Water testing of the pool and spa area at Four Seasons Palm Springs returned positive results for Legionella, the bacteria that causes Legionnaires’ disease.

The tests linked the pool’s bacteria to the same strain of Legionella that sickened two community residents with Legionnaires’ disease in January.

Environmental testing was ordered by the Centers for Disease Control and Prevention (CDC) after it learned in June of the two resident’s illnesses. The only commonality between the two infected people was that both had used the pool area.

Four Seasons management was hopeful that the 55-plus active-retirement community’s common areas could be reopened in time for the July 4th holiday, but the closure remains in effect until cleared by the Riverside County Department of Environmental Health (REHS).

“Our department is requiring the pools and spas to remain closed while the Four Seasons works with the remediation company in disinfecting areas/systems,” Dottie Merki, REHS program chief, wrote in an e-mail.

With the pool returning positive results for Legionella, residents, employees and visitors to Four Seasons Palm Springs exhibiting pneumonia- or flu-like symptoms (see the list of symptoms below) should seek immediate medical attention from their health-care provider.

Still no relief from the heat
Residents use the pool and spa areas as a source of temporary solace and comfort from the heat. Daily high temperatures in the Palm Springs area are forecast to hit triple digits throughout July, so the continued closure, which started in late June, remains an inconvenience.

Four Seasons management has made accommodations for residents to use pool amenities at ARRIVE, a nearby hotel in Palm Springs.

Legionella bacteria found in pool at Four Seasons Palm Springs
The pool at Four Seasons Palm Springs, a gated 55-plus active retirement community, tested positive for Legionella bacteria.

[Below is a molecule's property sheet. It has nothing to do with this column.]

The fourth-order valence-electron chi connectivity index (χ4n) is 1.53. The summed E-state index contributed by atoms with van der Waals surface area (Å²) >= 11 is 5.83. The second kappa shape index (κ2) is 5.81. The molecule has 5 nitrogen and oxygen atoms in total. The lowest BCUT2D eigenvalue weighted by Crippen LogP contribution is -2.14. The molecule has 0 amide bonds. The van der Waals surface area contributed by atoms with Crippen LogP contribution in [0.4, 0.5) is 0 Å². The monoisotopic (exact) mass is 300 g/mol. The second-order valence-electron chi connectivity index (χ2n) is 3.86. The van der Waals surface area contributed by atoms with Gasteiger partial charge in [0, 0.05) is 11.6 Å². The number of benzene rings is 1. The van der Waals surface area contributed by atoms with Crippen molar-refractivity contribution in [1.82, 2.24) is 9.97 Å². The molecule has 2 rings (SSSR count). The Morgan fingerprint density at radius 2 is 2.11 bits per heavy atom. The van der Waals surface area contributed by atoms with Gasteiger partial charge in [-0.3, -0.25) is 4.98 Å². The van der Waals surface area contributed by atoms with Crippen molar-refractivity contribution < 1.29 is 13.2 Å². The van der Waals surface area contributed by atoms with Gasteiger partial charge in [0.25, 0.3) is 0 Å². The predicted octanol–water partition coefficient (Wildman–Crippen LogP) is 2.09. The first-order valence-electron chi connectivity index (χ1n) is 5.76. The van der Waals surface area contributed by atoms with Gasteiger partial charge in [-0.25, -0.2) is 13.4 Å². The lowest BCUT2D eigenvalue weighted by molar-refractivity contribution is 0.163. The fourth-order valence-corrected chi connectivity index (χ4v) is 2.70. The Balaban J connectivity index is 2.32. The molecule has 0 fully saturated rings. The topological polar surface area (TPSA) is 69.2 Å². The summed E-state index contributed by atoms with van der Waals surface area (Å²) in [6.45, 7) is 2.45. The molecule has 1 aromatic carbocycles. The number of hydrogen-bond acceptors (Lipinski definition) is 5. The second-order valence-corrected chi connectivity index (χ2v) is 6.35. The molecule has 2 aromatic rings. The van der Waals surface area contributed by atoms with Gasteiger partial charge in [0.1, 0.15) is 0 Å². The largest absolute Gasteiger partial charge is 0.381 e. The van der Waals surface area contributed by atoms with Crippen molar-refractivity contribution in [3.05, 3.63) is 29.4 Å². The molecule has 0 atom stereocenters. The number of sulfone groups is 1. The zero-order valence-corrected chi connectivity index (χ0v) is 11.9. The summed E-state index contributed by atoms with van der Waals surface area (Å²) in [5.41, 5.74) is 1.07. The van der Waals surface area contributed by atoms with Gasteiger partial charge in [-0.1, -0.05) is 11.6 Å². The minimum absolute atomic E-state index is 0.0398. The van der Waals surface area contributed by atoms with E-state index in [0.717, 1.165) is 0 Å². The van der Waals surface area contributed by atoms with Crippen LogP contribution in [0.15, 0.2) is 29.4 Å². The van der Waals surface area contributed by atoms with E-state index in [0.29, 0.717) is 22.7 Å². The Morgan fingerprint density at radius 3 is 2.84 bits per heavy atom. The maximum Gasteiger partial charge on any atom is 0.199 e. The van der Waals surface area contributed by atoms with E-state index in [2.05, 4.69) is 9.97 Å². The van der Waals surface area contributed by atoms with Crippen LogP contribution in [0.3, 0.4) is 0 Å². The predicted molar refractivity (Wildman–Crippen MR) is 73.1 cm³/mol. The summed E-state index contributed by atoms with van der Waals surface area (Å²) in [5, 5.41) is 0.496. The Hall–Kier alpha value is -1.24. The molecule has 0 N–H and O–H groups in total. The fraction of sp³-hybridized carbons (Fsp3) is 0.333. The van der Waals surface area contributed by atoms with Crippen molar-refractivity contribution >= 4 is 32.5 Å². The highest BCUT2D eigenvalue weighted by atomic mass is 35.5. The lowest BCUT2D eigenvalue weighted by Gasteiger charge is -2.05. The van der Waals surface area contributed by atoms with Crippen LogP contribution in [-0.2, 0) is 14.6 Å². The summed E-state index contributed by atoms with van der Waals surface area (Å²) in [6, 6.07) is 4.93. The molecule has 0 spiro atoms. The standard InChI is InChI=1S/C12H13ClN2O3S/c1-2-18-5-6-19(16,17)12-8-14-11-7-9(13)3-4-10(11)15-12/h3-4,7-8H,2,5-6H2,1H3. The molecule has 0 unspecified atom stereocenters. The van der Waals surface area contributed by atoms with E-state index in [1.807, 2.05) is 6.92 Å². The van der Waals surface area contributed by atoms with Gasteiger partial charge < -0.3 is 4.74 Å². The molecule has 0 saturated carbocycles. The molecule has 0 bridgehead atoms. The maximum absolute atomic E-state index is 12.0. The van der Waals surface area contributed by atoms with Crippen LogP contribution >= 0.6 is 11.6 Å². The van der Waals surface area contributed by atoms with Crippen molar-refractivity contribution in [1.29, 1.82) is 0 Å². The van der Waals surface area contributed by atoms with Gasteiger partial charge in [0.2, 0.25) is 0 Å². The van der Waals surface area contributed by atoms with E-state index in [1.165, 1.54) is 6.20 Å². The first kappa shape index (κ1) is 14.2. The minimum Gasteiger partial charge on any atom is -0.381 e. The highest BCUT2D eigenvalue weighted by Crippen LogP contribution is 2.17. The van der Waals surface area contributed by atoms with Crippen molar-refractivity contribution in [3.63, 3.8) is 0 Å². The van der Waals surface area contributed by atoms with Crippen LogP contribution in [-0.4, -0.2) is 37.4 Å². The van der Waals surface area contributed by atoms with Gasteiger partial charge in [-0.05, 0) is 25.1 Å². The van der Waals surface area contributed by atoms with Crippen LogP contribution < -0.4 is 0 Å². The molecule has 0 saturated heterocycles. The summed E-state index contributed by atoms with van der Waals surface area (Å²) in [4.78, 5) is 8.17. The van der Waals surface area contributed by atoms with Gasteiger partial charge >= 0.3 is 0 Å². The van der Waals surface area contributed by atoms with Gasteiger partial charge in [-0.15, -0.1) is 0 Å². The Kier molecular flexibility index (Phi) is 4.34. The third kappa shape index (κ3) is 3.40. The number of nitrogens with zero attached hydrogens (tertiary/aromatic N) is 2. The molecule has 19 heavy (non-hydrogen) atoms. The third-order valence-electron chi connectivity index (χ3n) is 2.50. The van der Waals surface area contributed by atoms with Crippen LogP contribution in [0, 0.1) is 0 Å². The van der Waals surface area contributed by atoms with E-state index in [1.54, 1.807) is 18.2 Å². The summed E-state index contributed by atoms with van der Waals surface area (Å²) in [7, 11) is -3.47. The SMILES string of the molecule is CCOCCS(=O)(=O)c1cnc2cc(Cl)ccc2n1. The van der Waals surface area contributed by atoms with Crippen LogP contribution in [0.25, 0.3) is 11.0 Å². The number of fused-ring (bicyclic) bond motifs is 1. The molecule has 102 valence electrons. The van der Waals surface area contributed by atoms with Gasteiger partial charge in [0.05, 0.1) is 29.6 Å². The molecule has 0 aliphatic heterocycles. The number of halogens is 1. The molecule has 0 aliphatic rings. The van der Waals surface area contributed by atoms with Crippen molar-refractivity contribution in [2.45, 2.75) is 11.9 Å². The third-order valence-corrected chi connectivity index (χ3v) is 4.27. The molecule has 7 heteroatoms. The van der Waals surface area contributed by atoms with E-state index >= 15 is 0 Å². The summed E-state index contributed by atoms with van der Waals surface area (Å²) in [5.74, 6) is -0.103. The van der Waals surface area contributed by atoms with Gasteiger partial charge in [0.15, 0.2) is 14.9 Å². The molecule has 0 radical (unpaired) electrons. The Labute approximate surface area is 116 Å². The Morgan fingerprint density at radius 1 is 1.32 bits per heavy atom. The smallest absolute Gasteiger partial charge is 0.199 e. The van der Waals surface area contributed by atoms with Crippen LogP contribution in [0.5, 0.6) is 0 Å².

Legionnaires’ info

Legionnaires’ disease – also known as legionellosis and Legionella pneumonia – is a severe type of lung infection. According to the CDC, an estimated 25,000 cases of pneumonia due to Legionella bacteria (Legionella pneumophila) occur yearly in the United States, but only 5,000 cases are reported because of its nonspecific signs and symptoms.

Ten percent of people who become infected with Legionnaires’ disease will die from the infection.

Legionella bacteria are contracted by inhaling microscopic water droplets, usually in the form of mist or vapor. The bacteria, which grow best in warm water, are found primarily in human-made environments.

Where do Legionella live?
Outbreaks have been linked to a number of sources:

  • large plumbing systems
  • showers and faucets
  • hot-water tanks and heaters
  • swimming pools
  • hot tubs and whirlpools
  • decorative fountains
  • mist machines and hand-held sprayers
  • equipment used in physical therapy
  • water systems, such as those used in hospitals, nursing homes, and hotels
  • the cooling towers of air conditioning systems.

Legionnaires’ symptoms
Legionnaires’ disease is similar to other types of pneumonia. Symptoms can even resemble those of flu, which is why it often goes under-reported.

Symptoms include:

  • cough
  • shortness of breath
  • fever
  • muscle aches
  • headaches
  • gastrointestinal symptoms, such as nausea, vomiting, and diarrhea.

Who is most at risk?
Anyone can become ill from Legionella, but those most susceptible to infection include:

  • people 50 years of age or older
  • smokers, both current and former
  • heavy drinkers of alcoholic beverages
  • people with chronic lung disease
  • people with compromised immune systems
  • recipients of organ transplants
  • individuals who are on specific drug protocols (corticosteroids, to name one).